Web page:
If there’s just one thing to say about Susan Lewis’ latest novel, it’s that The Secret Keeper definitely lives up to its title. Among the host of characters that populate this book, nearly all of them are hiding something from someone else, whether that’s a husband keeping secrets from his wife, an old lover trying to shield the love of his life from the worst of it, or a dominating figure from the past who’s returned to wreak a little havoc.
Olivia’s relationship with her husband followed hot on the heels of the end of her time with her first love, Sean Kenyon, a person whom Olivia resolves to move on from and learns to live without as she builds a life with Richmond and their two children. Eighteen years later, Sean unexpectedly turns up on Olivia’s doorstep once again, and his arrival back in Kesterley-on-Sea marks the moment new truths begin to come to light for Olivia.
But secrets never stay secrets for long, so when one thread starts to unravel the rest fall apart quickly afterwards, making for a tense family drama and more than a healthy dose of anticipation as The Secret Keeper barrels towards the big What Happened, and its inevitable fallout.
“She didn’t need to see anymore, whatever else there was hardly mattered. All that did was the rage burning inside her, the devastating sense of betrayal that was consuming her.”
Make no bones about it: Susan Lewis can craft a story. With Olivia, she’s created a heartfelt and grounded heroine; the picture of a vulnerable woman learning to feel comfortable with herself again after her cancer treatment, a mother whose children are beginning to need her less and less, and a woman who is no longer sure where she stands with her husband. But, rather than being the story of a conflicted woman tempted by what-could-have-been after coming face to face with her first boyfriend again, as the blurb would suggest, The Secret Keeper takes a different tack, swapping love stories for a focus on Olivia’s family life and getting to the bottom of Richmond’s shifty behaviour, to the point where Olivia and Sean barely share any scenes until much later on.
Written as a combination of typical third person narrative and interview-style, direct-to-camera confessionals, The Secret Keeper makes it clear early on that everything falls apart in a huge way, which serves as a brilliant way of ramping up the tension. The readers are always reminded that the actions and behaviour of the characters playing out in front of them will have huge consequences later on, and as all the major players get the chance to tell their side – from Olivia and Sean, to Richmond’s old girlfriend (and Olivia’s former stalker) Ana Petrov – the stakes are high for just about everyone involved.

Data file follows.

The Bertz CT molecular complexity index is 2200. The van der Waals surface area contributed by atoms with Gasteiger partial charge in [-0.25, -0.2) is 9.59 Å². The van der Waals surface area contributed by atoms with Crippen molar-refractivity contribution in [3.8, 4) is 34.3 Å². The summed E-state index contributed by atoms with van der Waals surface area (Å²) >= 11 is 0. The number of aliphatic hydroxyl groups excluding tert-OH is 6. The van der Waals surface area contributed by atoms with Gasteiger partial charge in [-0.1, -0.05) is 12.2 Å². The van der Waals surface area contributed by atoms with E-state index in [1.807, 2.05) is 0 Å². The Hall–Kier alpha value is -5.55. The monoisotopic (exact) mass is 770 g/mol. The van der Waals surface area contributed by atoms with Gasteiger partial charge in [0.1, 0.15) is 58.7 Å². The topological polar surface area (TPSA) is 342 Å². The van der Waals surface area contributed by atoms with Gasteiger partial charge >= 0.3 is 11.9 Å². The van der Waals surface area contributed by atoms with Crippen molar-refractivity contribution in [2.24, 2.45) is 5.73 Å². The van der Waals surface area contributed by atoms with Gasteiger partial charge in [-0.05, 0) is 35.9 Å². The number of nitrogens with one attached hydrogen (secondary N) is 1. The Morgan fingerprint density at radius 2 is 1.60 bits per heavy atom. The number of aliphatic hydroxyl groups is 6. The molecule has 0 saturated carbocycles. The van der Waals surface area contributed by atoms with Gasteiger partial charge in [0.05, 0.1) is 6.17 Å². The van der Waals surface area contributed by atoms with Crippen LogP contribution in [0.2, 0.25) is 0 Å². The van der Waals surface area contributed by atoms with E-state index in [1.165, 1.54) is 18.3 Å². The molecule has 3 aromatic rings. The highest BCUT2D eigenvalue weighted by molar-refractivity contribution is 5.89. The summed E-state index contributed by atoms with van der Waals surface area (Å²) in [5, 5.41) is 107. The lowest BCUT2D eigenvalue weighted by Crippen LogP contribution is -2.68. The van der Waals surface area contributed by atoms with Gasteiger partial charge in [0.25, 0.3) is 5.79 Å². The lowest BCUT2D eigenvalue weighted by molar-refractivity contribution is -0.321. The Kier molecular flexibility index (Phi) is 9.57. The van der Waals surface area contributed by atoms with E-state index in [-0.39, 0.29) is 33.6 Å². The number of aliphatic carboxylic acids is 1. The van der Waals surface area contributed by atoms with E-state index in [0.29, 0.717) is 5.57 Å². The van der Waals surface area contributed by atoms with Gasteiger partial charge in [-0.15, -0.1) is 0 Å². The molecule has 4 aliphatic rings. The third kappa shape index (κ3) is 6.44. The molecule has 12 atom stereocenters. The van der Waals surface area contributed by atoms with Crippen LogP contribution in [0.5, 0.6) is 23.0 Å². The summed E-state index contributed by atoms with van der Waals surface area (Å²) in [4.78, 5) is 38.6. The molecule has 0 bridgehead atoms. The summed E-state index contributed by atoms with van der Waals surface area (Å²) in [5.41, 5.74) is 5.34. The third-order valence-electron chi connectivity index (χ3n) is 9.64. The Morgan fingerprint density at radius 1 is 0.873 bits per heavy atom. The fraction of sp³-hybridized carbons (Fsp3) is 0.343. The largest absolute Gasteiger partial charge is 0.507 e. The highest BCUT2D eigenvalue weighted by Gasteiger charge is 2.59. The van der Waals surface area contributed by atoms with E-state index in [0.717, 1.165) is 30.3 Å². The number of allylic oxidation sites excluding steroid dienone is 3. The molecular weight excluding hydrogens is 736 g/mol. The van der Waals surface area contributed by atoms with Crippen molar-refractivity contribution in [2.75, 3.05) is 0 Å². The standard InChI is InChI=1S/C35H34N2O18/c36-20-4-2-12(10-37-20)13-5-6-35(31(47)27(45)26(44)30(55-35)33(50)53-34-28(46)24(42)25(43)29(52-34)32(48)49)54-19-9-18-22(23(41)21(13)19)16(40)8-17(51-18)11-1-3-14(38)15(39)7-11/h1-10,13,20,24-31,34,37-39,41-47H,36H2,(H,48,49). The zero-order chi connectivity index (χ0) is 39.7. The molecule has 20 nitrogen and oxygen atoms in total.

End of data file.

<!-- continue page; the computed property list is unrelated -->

However, while the reason for the writing style is made clear later on, the way in which The Secret Keeper is written does sometimes lack emotion, jumping between characters to capture every perspective and reeling through events like a factual retelling, rather than piecing events together in an emotionally charged narrative. There is at least one genuine shock as the story unfolds, but whether that’s down to careful plotting and misdirection or the narrative’s reportage style dropping it on the reader out of nowhere is debatable.
Although The Secret Keeper is not quite gripping, it’s certainly compelling and utterly original in terms of putting the ordinary family at the heart of the novel into a situation that’s well beyond their usual remits. In the interest of maintaining the surprises, this novel quickly proves itself as more than a mess of romantic entanglements and, after publishing thirty-eight novels and two memoirs, Susan Lewis has once again published an extraordinary story that her regular readers in particular are sure to enjoy.
The Secret Keeper is out in hardback now and is published in paperback by Arrow on 21 February 2019